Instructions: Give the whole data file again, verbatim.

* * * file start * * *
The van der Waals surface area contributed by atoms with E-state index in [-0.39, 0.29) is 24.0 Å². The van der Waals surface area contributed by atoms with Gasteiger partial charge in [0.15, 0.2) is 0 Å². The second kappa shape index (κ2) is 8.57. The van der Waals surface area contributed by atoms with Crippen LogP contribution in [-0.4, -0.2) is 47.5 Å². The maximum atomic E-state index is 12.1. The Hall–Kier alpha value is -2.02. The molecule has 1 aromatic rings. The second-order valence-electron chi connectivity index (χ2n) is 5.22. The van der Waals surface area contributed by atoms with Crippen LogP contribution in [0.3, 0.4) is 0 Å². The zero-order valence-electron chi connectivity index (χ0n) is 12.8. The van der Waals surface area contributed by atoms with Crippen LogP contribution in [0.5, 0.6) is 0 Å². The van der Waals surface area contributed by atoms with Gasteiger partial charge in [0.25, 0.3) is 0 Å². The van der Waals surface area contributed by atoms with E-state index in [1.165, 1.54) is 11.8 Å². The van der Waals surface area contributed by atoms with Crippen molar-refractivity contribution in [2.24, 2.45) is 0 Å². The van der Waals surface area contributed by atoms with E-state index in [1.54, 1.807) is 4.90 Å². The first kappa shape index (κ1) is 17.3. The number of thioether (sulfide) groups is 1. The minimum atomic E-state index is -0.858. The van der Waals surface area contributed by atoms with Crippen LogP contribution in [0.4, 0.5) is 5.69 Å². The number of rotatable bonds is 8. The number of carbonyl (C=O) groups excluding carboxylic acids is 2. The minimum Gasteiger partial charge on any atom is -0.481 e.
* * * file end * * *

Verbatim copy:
The van der Waals surface area contributed by atoms with E-state index in [-0.39, 0.29) is 24.0 Å². The van der Waals surface area contributed by atoms with Gasteiger partial charge in [0.15, 0.2) is 0 Å². The second kappa shape index (κ2) is 8.57. The van der Waals surface area contributed by atoms with Crippen LogP contribution in [-0.4, -0.2) is 47.5 Å². The maximum atomic E-state index is 12.1. The Hall–Kier alpha value is -2.02. The molecule has 1 aromatic rings. The second-order valence-electron chi connectivity index (χ2n) is 5.22. The van der Waals surface area contributed by atoms with Crippen LogP contribution in [0.3, 0.4) is 0 Å². The zero-order valence-electron chi connectivity index (χ0n) is 12.8. The van der Waals surface area contributed by atoms with Crippen LogP contribution in [0.5, 0.6) is 0 Å². The van der Waals surface area contributed by atoms with Gasteiger partial charge in [0.25, 0.3) is 0 Å². The van der Waals surface area contributed by atoms with E-state index in [1.165, 1.54) is 11.8 Å². The van der Waals surface area contributed by atoms with Crippen molar-refractivity contribution in [2.24, 2.45) is 0 Å². The van der Waals surface area contributed by atoms with E-state index in [1.54, 1.807) is 4.90 Å². The first kappa shape index (κ1) is 17.3. The number of thioether (sulfide) groups is 1. The minimum atomic E-state index is -0.858. The van der Waals surface area contributed by atoms with Crippen LogP contribution in [0.4, 0.5) is 5.69 Å². The number of rotatable bonds is 8. The number of carbonyl (C=O) groups excluding carboxylic acids is 2. The minimum Gasteiger partial charge on any atom is -0.481 e.